With the final score of 7-1 versus the Miami Marlins, the Detroit Tigers tried to get into the game, but Jordan Zimmermann made it difficult.
The duo scored after a single by Adeiny Hechavarria and a sac fly by the pitcher, Adam Conley. By this time, the score was 0-4, after only two innings. All of these runs were earned by Zimmermann who had difficulty getting pitches that ended up as easy outs.
Fortunately, Brad Ausmus could see that things were not going well for Zimmermann and he pulled him after the third inning. He finished his sixth game giving up 5 hits and 4 earned runs. He did strike out three batters, but not when it was really needed.
The rest of the pitchers who are making their way north fared well today against the Marlins. The only pitcher who did not do well was Paul Voelker who gave up the rest of the runs on a three-run home run to J.T. Realmuto in the bottom of the seventh inning. But, Voelker does not have a multi-million dollar contract that runs through 2020.
Jordan Zimmermann does have a multi-million dollar contract. But at the rate he’s pitching, he does not look anything like an $18 million pitcher. He looks more like a minor leaguer.
Zimmermann’s final stats for today’s game and the spring training season according to Anthony Fenech with the Detroit Free Press were:
"He threw 57 pitches. Zimmermann finished the Grapefruit League with a 9.42 ERA and 1.68 WHIP."
Take a look at his statistics prior to today’s start: He pitched in five games prior to today. In February, he threw in two innings giving up one run and striking out one. On March 4, he threw in two scoreless innings, but walked two batters.
Then, the madness began. March 10 and 15, he didn’t even pitch in two complete innings, but he gave up nine hits and nine runs, including a home run. On the 10th, he was pulled during the second inning and on the 15th he was pulled in the first.
By March 15, he had an ERA of 15.00 with a 2.67 WHIP.
His next outing was March 26 and he did throw in 5.1 innings. He allowed two hits and one run – much better than the previous outing. But, things fell apart today. He finished March with an ERA over 9 and a WHIP over 1.5.
His inconsistency is a far cry from the way he was pitching last year at this time. Remember, that he was the player of the month of April in the American League because of his 0.55 ERA with only four earned runs in 33 innings pitched.
I have a feeling that we aren’t going to see that Jordan Zimmermann for a long time.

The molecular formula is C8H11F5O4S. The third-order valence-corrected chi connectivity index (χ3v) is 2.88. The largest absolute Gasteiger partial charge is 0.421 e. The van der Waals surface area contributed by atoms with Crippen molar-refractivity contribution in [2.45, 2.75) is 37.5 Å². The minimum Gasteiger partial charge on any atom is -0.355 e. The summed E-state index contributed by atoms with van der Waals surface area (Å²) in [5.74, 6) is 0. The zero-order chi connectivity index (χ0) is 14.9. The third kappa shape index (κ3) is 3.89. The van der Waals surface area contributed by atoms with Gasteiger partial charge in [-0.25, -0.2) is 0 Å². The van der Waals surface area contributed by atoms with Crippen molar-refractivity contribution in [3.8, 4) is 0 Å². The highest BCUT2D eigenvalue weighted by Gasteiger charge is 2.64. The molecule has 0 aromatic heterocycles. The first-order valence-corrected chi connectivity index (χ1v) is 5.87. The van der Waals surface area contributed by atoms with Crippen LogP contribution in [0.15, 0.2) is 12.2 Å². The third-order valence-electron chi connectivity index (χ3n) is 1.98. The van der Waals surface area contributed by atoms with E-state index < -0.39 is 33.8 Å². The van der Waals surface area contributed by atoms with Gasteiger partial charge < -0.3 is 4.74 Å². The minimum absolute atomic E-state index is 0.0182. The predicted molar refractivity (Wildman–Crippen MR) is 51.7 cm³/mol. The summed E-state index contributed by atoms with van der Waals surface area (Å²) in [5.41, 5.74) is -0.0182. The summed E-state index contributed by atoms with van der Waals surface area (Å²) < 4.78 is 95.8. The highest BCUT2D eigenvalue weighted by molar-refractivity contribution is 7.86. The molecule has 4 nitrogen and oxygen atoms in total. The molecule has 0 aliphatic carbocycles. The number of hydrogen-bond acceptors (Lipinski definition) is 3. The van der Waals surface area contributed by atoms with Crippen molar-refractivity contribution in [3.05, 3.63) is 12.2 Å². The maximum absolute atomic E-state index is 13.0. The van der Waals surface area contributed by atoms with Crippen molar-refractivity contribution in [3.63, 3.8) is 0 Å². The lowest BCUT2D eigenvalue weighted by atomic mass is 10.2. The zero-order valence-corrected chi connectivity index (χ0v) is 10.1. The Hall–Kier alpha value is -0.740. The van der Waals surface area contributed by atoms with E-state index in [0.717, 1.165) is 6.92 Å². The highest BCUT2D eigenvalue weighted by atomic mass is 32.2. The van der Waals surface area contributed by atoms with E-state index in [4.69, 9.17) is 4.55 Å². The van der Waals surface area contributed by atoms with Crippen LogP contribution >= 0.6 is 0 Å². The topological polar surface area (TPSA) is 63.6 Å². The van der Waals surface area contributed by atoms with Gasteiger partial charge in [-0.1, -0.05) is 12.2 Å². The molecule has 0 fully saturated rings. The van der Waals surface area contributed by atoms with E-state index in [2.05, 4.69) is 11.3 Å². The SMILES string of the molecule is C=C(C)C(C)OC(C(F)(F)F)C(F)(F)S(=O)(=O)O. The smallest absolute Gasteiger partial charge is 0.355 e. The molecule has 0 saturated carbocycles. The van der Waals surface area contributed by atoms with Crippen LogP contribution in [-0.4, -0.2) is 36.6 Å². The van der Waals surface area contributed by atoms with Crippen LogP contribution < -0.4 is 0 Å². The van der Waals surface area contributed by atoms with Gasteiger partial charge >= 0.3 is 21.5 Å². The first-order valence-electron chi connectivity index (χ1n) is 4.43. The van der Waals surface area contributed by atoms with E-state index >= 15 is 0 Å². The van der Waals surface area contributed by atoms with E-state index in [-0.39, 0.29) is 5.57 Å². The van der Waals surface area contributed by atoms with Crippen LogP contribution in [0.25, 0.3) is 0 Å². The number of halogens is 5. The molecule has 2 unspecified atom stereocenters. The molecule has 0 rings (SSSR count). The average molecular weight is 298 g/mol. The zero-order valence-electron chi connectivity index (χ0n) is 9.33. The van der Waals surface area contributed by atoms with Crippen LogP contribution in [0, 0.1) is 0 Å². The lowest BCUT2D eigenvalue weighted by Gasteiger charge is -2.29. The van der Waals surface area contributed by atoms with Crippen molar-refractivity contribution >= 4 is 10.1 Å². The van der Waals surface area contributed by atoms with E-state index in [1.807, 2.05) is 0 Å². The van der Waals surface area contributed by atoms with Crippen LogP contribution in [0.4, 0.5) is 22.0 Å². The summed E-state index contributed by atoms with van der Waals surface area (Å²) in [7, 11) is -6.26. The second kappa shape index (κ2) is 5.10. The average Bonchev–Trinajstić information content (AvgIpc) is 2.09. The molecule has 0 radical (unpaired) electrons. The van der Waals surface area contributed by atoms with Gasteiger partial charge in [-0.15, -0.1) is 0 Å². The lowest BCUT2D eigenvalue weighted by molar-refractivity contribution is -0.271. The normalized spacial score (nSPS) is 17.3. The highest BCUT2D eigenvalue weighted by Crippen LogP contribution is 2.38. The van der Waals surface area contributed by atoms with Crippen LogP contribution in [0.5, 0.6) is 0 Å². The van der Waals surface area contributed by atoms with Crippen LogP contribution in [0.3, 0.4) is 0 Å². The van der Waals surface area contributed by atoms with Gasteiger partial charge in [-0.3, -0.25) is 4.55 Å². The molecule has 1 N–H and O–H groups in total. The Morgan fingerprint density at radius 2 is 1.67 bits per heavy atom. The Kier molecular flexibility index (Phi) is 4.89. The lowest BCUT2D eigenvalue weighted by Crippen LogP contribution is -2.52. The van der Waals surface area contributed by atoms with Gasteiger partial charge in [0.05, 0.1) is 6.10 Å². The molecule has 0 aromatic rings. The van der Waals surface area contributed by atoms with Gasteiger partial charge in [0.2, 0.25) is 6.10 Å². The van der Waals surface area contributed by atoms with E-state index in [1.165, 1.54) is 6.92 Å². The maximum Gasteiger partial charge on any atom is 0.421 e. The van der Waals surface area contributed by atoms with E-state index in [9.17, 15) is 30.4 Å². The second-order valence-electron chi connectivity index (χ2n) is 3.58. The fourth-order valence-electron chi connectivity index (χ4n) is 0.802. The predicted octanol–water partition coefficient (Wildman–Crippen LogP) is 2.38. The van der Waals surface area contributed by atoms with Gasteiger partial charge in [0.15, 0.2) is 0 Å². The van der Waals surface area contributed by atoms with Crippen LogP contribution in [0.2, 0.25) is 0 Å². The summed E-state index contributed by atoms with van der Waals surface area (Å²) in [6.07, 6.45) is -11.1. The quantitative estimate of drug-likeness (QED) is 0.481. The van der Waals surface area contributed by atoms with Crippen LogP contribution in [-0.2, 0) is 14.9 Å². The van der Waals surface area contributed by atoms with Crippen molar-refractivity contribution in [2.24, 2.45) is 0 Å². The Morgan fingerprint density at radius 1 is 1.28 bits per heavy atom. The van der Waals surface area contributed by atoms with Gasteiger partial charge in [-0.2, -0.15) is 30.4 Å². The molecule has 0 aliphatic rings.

If you take out the first three games of the season in 2016, Zimmermann would have finished the season with an ERA of 5.97 and a few other stats that are far from ideal. The batting average against him was .299 and the OPS was .866. As the season progressed, his ERA increased in every game. The current numbers look like this will continue to be the Zimmermann who pitches for the Tigers.
When he was signed in the 2016 off-season, he was expected to be the second starter after Justin Verlander. But after his neck injury that kept him off of the mound for most of 2016, he doesn’t appear to even be ready to be the fifth starter.
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Zimmermann’s nagging injury opened up opportunities for Michael Fulmer, Matt Boyd, and Daniel Norris to get time on the mound. Where Zimmermann used to be a pitcher who could pitch the most innings in the NL, he can barely go two or three. It is going to be up to Verlander, Boyd, Norris, and Fulmer to get as many wins as possible because they aren’t going to come when Zimmermann is on the mound.
Of course, wins are not indicative of the pitcher’s performance. But in Zimm’s six games, the Tigers won two of the six games that he started. A 33% winning percentage is not good. Say he pitches in 30 games in 2017 and they only win 33% – that’s a total of 10 wins. The rest of the pitchers will not have perfect records either, but losing 67% of the games in which you start does not inspire any type of confidence.
If Zimmermann continues to pitch the way he has been, it is highly unlikely that the Tigers will not make it to the postseason. We can only hope that April goes better than March has. It can’t get much worse. Or can it?